“On 8 September 1941, when both ghettos were already full of people, its territory was sealed off hermetically. It was forbidden to enter or leave without special permission; this was only allowed the columns of laborers. There were practically no Jews left in the city. On Monday, September 8th, a city municipality commission led by Liuberskis and former Šiauliai city people’s education department inspector Liolis checked residents of both ghettos and drew up lists of those who were unable to work and infirm (this commission was formed by order of P. Linkevičius and A. Stankas back when they needed to decide which Jews to imprison in the ghetto and which to imprison in the ‘synagogue,’ i.e., who were being condemned to immediate death).
“On September 11th 1941, a battalion of military police led by German lieutenant Pochalski and an LAF [Lithuanian Activist Front] unit led by general staff member V. Ivanauskas entered the ghetto, and according to the list Liuberskis made, took away about a hundred Jews. They drove them by truck to the Gubernija Forest and shot them there.
“On September 12th 1941, an LAF unit led by the same Ivanauskas entered the ghetto with a list of 300 Jews. Some of the condemned hid, others were driven off and shot in Gubernija Forest.
“On September 15th 1941, the LAF members Liuberskis and Pimpa appeared in the ghetto with a large battalion of Lithuanian police. They checked the documents of all ghetto residents and in place of the blue and pink cards issued yellow ones.”
The same source contains a passage on what happened to the Jews assigned “to the synagogue” by Liuberskis’s committee during the setting up of the ghetto:
“About 2,950 Jews were imprisoned in the Kaukazas ghetto. Since the ghetto at Ežero and Trakų streets proved too small to hold all the remaining Jews of Šiauliai, only about 3,000 people were forced in there. Judenrat representatives began to tread the steps of the city municipality again, asking for some other neighborhood for Jews. P. Linkevičius and A. Stankus promised the Jews the Kalniukas neighborhood in Šiauliai, but on the condition that the Jews who were to move to the Kalniukas ghetto would be temporarily moved to the Village Merchants’ Synagogue (now the Versptas workshop), the Jewish retirement home and the central Choral Synagogue at No. 35 Varpo St.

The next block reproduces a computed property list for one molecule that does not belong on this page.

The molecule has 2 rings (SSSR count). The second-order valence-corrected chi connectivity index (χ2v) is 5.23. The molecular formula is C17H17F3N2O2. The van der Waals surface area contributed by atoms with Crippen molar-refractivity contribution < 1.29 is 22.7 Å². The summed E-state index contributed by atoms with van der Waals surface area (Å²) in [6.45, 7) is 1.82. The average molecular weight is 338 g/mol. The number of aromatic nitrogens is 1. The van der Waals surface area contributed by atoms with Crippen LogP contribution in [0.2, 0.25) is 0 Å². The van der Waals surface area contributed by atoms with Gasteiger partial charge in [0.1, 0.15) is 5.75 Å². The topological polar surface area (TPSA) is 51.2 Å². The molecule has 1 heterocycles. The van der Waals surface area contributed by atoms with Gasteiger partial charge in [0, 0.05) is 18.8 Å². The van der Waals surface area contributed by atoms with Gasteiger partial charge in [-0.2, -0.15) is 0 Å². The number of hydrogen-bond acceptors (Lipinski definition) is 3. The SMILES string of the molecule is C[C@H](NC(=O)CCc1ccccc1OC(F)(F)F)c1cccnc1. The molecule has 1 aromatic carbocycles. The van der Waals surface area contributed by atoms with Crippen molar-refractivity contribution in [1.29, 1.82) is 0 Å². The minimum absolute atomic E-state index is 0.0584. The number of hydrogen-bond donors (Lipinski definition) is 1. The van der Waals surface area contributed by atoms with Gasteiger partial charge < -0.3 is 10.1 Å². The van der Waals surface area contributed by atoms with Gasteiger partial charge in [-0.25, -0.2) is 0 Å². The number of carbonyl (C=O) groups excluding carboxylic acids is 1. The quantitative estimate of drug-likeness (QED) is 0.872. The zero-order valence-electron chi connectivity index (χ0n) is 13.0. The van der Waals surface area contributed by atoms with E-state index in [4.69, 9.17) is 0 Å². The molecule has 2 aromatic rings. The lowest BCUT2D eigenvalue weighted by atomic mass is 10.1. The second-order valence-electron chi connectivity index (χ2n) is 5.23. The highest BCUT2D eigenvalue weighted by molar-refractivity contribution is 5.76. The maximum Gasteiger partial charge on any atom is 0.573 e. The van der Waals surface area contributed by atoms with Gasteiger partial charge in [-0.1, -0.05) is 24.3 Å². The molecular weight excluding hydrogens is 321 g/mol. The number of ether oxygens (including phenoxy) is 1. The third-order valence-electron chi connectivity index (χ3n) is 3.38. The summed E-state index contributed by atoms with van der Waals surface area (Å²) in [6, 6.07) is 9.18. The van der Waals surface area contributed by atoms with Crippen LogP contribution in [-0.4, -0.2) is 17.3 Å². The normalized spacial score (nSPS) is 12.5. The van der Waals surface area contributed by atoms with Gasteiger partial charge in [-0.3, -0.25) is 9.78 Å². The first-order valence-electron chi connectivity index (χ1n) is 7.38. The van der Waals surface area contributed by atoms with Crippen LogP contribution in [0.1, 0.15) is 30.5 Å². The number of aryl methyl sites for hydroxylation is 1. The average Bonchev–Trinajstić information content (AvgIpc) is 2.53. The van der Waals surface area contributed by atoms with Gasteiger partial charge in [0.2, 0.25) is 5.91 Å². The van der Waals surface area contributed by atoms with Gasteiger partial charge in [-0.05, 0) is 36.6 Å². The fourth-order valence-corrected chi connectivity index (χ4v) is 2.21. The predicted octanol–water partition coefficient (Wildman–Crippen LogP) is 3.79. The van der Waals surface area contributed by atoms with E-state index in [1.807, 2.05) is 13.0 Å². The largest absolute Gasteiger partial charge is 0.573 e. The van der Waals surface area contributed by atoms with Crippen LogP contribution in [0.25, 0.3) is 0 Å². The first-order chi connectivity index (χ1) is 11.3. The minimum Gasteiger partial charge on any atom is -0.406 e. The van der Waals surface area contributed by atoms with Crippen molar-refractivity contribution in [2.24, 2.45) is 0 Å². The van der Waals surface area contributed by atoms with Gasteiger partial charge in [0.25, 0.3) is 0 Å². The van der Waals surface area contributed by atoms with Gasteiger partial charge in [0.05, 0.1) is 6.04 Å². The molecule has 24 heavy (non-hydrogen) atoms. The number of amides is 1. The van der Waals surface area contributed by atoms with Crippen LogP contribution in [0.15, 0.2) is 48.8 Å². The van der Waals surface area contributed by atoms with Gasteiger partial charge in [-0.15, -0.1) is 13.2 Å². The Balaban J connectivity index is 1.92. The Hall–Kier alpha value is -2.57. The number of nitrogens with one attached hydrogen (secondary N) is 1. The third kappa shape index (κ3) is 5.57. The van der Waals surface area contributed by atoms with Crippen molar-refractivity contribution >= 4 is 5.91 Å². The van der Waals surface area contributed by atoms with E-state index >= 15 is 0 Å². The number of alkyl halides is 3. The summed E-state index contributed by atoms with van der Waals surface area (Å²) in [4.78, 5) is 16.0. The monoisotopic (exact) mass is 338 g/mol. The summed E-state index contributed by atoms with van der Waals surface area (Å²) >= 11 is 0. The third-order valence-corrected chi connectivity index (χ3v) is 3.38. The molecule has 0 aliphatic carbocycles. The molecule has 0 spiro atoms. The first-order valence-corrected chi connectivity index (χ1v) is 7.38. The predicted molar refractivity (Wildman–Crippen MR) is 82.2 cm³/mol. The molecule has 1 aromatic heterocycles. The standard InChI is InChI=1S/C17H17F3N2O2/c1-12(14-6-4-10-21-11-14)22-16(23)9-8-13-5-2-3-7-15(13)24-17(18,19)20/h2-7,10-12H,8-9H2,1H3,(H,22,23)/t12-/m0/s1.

“This offer was a trick. After they forced the people into these buildings, with about 200 to 300 Jews in each building, they drove them to Luponiai Forest in the Kužiai aldermanship and shot them at the edge of prepared pits. Then another group of 200-300 future victims were selected for [housing in] the now-empty buildings. The shootings lasted for about a month. For several days it rained, and the shooting site became too muddy, so the last 500 Jews were shot at the edge of pits dug for collecting clay at the base of Bubiai Mound in Bubiai village instead.”
Another widely known author, Eliezer Yerushalmy, recounts a narrative similar to Lipshitz’s of the contributions made by Liuperskis toward the mass murder of the city’s Jews.
About nine thousand residents of Šiauliai are buried at two large mass murder sites. According to testimony by honorable people, the commission led by K. Liubarskis sent a portion of them, about a thousand but maybe more, to their deaths. I wonder if that “contribution” was taken into account when Valdas Adamkus awarded this fellow the Commander’s Cross of the Order of the Cross of Vytis.
I also wonder why the Lithuanian Genocide Research Center, pompously presenting him as “the last Lithuanian partisan,” is covering up the works he carried out in Šiauliai during the Nazi occupation.
I understand that Mr. Adamkus is elderly and is not going to take the trip on foot from Šiauliai to the bloody clearings in the Guerija and Luponiai forests in repentance, but the people who worked on his team and who prepared that presidential decree are younger.
I hope that someday some legal body will be empowered to investigate them for demeaning the country’s reputation by this act.